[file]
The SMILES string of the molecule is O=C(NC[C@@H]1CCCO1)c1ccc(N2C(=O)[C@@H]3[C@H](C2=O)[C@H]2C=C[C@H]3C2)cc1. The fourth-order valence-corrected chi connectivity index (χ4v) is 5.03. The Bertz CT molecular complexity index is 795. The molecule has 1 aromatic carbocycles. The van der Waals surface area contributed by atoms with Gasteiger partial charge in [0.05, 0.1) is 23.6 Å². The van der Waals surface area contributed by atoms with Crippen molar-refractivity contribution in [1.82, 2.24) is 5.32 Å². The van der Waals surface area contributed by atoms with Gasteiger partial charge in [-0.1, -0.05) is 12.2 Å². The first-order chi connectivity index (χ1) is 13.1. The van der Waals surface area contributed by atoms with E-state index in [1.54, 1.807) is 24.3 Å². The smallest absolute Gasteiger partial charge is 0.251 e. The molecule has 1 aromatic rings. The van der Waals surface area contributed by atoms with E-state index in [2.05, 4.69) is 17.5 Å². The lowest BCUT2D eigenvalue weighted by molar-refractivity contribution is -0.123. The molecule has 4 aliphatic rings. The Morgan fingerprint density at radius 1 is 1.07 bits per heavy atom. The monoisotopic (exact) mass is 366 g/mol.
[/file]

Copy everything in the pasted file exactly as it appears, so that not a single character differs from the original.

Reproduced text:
The SMILES string of the molecule is O=C(NC[C@@H]1CCCO1)c1ccc(N2C(=O)[C@@H]3[C@H](C2=O)[C@H]2C=C[C@H]3C2)cc1. The fourth-order valence-corrected chi connectivity index (χ4v) is 5.03. The Bertz CT molecular complexity index is 795. The molecule has 1 aromatic carbocycles. The van der Waals surface area contributed by atoms with Gasteiger partial charge in [0.05, 0.1) is 23.6 Å². The van der Waals surface area contributed by atoms with Crippen molar-refractivity contribution in [1.82, 2.24) is 5.32 Å². The van der Waals surface area contributed by atoms with Gasteiger partial charge in [-0.1, -0.05) is 12.2 Å². The first-order chi connectivity index (χ1) is 13.1. The van der Waals surface area contributed by atoms with E-state index in [1.54, 1.807) is 24.3 Å². The smallest absolute Gasteiger partial charge is 0.251 e. The molecule has 1 aromatic rings. The van der Waals surface area contributed by atoms with E-state index in [2.05, 4.69) is 17.5 Å². The lowest BCUT2D eigenvalue weighted by molar-refractivity contribution is -0.123. The molecule has 4 aliphatic rings. The Morgan fingerprint density at radius 1 is 1.07 bits per heavy atom. The monoisotopic (exact) mass is 366 g/mol.